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Category Archives: Company Secretarial
The other method of changing the name of a limited company is by written resolution.
This is a resolution passed unanimously by the members (shareholders) of a company. All the members are then required to sign and date the document.
There are two ways of changing the name of a limited company, the first of these is by Special Resolution.
This is a resolution that must be passed at a general meeting of the company with a majority of 75%. An ordinary resolution only requres a 51% majority.
It’s always best to chose a good name for your business at the outset , but in case you hadn’t, it is possible to change the name of a limited company after it’s registered.
You must first check to make sure that the new name you have chosen is available. This can be done online using Comapnies House WebCHeck service. This service is available from Monday to Saturday 7.00am to 12 Midnight (UK time)
There is a fee of £10 (at the time of writing), which must be paid to Companies House before the name change is effected.
The process takes about 5 working days from the receipt of the request at Companies House. Alternatively, there is a same day service for £50, which may be worth considering if time is particularly critical.
On the change of name, a new certification of incorporation will also be issued.
The articles of association deal mainly with how the company is run, such as the issue and transfer of shares, capital structure, general meetings, directors, dividends and accounts.
The majority of limited companies adopt a generic form commonly referred to as ‘Table A’. This Table is presented as a series of numbered paragraphs and determines such things as how resolutions are passed and the power of directors.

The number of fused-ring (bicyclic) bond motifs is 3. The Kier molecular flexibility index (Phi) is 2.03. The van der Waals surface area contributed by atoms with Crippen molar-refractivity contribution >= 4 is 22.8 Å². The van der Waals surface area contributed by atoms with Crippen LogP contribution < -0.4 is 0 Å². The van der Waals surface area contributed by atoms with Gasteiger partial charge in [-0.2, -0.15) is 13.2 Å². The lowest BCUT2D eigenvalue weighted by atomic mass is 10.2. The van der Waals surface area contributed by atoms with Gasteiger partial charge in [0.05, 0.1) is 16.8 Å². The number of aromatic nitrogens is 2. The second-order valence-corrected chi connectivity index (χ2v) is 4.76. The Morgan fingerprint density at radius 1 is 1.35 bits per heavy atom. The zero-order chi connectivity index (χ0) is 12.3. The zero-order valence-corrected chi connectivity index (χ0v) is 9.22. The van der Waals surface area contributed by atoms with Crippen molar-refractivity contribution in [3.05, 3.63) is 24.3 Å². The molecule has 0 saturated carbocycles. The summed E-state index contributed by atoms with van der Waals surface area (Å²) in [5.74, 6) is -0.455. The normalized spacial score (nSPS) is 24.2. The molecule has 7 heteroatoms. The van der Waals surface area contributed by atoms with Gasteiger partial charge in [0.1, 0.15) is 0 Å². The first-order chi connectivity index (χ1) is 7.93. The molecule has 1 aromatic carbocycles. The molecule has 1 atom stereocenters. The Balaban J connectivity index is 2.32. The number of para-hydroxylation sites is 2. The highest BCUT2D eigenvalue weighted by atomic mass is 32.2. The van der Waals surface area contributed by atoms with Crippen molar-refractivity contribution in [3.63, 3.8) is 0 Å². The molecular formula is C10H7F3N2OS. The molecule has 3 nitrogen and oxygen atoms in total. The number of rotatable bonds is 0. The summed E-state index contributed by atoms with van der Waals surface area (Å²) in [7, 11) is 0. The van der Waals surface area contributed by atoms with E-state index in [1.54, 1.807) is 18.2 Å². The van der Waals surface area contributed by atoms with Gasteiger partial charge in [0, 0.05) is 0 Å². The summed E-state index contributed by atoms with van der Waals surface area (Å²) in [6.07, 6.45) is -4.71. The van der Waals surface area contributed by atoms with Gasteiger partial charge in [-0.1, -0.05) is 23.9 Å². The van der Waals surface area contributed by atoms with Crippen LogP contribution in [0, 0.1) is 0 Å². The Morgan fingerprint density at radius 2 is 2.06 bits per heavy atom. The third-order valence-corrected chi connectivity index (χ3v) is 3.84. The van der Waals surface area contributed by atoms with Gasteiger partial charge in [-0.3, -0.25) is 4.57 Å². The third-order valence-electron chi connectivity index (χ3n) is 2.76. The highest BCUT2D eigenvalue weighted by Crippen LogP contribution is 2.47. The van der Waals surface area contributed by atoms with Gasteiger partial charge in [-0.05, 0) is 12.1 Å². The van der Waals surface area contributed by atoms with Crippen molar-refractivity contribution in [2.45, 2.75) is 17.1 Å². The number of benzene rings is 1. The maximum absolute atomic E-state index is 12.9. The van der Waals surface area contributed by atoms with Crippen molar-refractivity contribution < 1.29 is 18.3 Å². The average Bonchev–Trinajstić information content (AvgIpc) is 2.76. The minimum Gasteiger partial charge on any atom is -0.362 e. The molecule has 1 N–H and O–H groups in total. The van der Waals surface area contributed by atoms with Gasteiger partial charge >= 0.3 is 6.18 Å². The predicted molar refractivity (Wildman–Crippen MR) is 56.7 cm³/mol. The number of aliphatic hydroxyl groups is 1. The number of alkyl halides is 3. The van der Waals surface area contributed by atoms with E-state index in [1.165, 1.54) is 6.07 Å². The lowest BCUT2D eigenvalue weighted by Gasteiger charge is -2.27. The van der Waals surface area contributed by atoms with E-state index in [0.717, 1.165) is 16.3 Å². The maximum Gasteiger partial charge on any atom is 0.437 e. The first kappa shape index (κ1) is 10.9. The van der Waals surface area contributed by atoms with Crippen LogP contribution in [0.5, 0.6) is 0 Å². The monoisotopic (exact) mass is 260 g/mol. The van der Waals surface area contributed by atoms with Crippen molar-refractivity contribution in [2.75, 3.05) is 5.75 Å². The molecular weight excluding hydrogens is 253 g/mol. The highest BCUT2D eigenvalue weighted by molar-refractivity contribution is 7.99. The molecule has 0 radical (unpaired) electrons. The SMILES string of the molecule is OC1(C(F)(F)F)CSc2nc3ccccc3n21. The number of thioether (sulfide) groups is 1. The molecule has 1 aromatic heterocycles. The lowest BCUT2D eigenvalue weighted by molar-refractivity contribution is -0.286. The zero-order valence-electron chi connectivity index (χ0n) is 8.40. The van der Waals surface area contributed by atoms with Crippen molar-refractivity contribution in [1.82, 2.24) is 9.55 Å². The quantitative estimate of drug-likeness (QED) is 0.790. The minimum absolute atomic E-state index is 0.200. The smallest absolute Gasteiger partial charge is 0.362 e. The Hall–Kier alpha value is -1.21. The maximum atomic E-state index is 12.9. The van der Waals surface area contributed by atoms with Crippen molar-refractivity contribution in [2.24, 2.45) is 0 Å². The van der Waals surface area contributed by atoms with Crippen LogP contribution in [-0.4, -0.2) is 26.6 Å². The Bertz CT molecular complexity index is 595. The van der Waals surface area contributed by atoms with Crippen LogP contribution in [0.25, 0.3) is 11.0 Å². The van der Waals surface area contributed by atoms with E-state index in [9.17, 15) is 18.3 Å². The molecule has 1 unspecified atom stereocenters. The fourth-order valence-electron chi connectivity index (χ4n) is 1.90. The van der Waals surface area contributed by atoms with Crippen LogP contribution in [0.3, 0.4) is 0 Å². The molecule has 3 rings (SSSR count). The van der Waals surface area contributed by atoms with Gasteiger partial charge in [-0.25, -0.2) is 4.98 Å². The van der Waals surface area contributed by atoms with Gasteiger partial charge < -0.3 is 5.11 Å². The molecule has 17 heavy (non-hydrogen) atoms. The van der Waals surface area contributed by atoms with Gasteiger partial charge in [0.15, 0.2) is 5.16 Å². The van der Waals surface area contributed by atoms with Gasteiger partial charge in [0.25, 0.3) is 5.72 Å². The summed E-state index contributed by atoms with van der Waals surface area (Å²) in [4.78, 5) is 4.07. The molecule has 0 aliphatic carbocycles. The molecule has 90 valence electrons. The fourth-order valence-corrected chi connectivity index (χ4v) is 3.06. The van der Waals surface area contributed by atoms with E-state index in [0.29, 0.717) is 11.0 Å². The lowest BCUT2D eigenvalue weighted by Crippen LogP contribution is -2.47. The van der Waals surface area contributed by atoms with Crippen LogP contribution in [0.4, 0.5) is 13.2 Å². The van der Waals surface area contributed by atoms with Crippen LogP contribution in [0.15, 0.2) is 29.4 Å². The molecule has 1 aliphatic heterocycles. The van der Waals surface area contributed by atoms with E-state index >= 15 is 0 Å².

The purpose of the memorandum is to say what the company is and what it does.
It needs to state:
- the name of the company
- the registered office of the company
- the objects of the company (what the company will do – it’s purpose)
- a statement of the limited liability of members (shareholders)
- the authorised share capital
Company secretaries do not have specific responsibilities or powers but they may be criminally liable for company defaults (such as late filing of returns and so on). They are also allowed to sign most of the forms required by Companies House.
A company secretary usually performs the following tasks:
- maintains the statutory registers (such as register of members, register of directors and secretaries etc)
- ensures that the company returns are filed on time
- giving shareholders and auditors notice of meetings, such as the AGM (annual general meeting)
- sending the registrar (at Companies House) copies of resolutions and agreements
- supplying copies of the company accounts to those entitled to receive them
- keeping minutes of directors meetings and general meetings
- ensuring that those entitled to, can inspect the company’s records
- looking after the company seal (if there is one – this is no longer a legal requirement)
Who can be a company secretary
- Any fully qualified accountant (ICAEW, CIMA, ACCA, ICAS, ICAI, CIPFA)
- A member of the Insitute of Chartered Secretaries and Administrators
- Someone who was a company secretary (or assistant of deputy) on 22 December 1980
- someone who has held the office of company secretary of a company (except a private company) for at least 3 out of the 5 years immediately before his or her appointment as secretary
- Is a barrister, advocate or solicitor
- someone who appears to the directors, to be capable of carrying out the duties (either because of experience or membership of another body)